We had only been together for a year when my girlfriend (now wife) first revealed to me that she had an eating disorder. It took more than ten years for Krista to overcome this struggle, and it took me nearly that long to figure out how to help her. Helping her required that I understand her heart better and learn to draw it out.
Far too often, helpers in all kinds of scenarios settle for simplistic explanations of a person’s struggle and surface level treatments. Scripture tells us that getting to the heart of a problem, however, requires digging deep. Proverbs 20:5 (ESV) states:
“The purpose in a man’s heart is like deep water, but a man of understanding will draw it out.”Proverbs 20:5
The imagery here is like a deep well. Drawing out this water will require effort and patience. It will require going deeper than just the surface of the issue and skimming the water. Eating disorders are hard for helpers to understand, and certainly entail struggles that go far beyond the surface level. I certainly didn’t understand Krista when she first began to reveal the depths of her problem. Being a man or woman of understanding, however, requires that we go deep into the well of an eating disorder.
Eating disorders have an internal logic to them. My wife restricted her food intake, worked out obsessively, and used several means to purge food from her system because it gave her a sense of control over her life. Initially my efforts to help her failed to consider these dynamics. I didn’t take the time to understand the purposes in her heart, and therefore my offers of help were trite and insensitive to her needs.
There are a variety of motives which drive an eating disorder. Common motives such as control, punishment, appearance, and pride lie underneath the surface of disordered eating habits. Understanding my wife required that I consider her personal insecurities, her struggles, desires, and expectations. Such understanding required more than me offering simplistic advice on eating or rebuking her for not taking care of herself. We got married when we were both twenty-one, and my own immaturity added to her suffering in many serious ways that I still regret. I didn’t really want to understand her eating disorder. It felt inconvenient to me.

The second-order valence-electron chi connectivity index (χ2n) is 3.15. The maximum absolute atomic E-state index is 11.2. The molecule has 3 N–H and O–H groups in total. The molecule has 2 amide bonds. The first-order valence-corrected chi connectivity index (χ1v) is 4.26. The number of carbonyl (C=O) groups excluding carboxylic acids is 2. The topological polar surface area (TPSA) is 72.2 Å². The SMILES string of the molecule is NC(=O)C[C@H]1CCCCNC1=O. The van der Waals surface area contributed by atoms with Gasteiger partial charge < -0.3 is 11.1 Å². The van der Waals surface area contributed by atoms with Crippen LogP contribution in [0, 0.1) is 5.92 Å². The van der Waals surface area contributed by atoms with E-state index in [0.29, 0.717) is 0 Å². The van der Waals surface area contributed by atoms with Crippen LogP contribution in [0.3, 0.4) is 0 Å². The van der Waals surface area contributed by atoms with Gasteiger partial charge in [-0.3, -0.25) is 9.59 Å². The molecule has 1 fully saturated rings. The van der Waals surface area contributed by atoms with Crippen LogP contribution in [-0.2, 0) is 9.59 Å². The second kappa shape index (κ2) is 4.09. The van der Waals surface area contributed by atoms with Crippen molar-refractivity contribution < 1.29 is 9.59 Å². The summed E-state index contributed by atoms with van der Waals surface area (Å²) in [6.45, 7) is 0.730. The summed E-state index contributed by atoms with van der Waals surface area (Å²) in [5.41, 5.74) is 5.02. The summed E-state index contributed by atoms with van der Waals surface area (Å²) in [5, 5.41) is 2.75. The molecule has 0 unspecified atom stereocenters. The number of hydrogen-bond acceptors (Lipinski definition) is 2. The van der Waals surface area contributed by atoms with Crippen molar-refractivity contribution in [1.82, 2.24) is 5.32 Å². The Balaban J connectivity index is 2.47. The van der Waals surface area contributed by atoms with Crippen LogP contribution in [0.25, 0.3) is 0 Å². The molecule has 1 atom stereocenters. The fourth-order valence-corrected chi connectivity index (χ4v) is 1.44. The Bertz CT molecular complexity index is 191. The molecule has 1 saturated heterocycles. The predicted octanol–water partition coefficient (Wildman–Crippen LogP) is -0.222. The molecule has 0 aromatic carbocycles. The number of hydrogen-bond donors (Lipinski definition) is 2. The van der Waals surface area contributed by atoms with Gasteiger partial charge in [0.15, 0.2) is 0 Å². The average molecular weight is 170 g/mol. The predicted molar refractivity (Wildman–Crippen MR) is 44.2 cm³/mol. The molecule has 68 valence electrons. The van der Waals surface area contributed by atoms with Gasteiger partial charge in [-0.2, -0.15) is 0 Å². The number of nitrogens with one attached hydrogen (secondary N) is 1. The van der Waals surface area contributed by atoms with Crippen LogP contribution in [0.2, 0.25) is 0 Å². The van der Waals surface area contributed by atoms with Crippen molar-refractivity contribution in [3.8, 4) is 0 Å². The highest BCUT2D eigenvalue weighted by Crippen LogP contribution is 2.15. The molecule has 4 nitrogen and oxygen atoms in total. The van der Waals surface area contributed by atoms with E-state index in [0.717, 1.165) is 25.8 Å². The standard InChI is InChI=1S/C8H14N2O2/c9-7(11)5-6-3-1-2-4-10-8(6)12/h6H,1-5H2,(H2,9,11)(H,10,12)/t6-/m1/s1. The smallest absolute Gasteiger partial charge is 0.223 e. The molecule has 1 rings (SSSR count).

Though I was initially ambitious about helping her, the longer the problems stretched on, the less committed I became. I simply didn’t want to dive into the depths of her struggles and understand her rationale. I had often relied on her to tell me what to do. There were times where I would sincerely ask her, “What can I do to help?” but she didn’t know the answer to that question. The prophet Jeremiah explains, “The heart is deceitful above all things, and desperately sick; who can understand it?” (Jeremiah 17:9). Understanding ourselves and understanding others is complicated and challenging. My role as a helper required drawing out the deep water of her heart.
Drawing Out Motives
Helping a loved one with an eating disorder can feel particularly overwhelming because most of us are not trained counselors, let alone trained eating disorder specialists. There is so much that goes into an eating disorder, and the health risks involved are extremely high. I often encouraged Krista to see counselors and meet with specialists. Professional help is important, but I often wanted her to seek out that kind of help to absolve myself of responsibility. If she was seeing a counselor, then I didn’t need to participate in helping her. The truth, however, is that friends and family are the ones most consistently involved in a sufferer’s life. I was Krista’s most immediate “neighbor,” and she needed to sense my love and support in her recovery. This meant I needed to learn how to help draw out what was going on in her heart.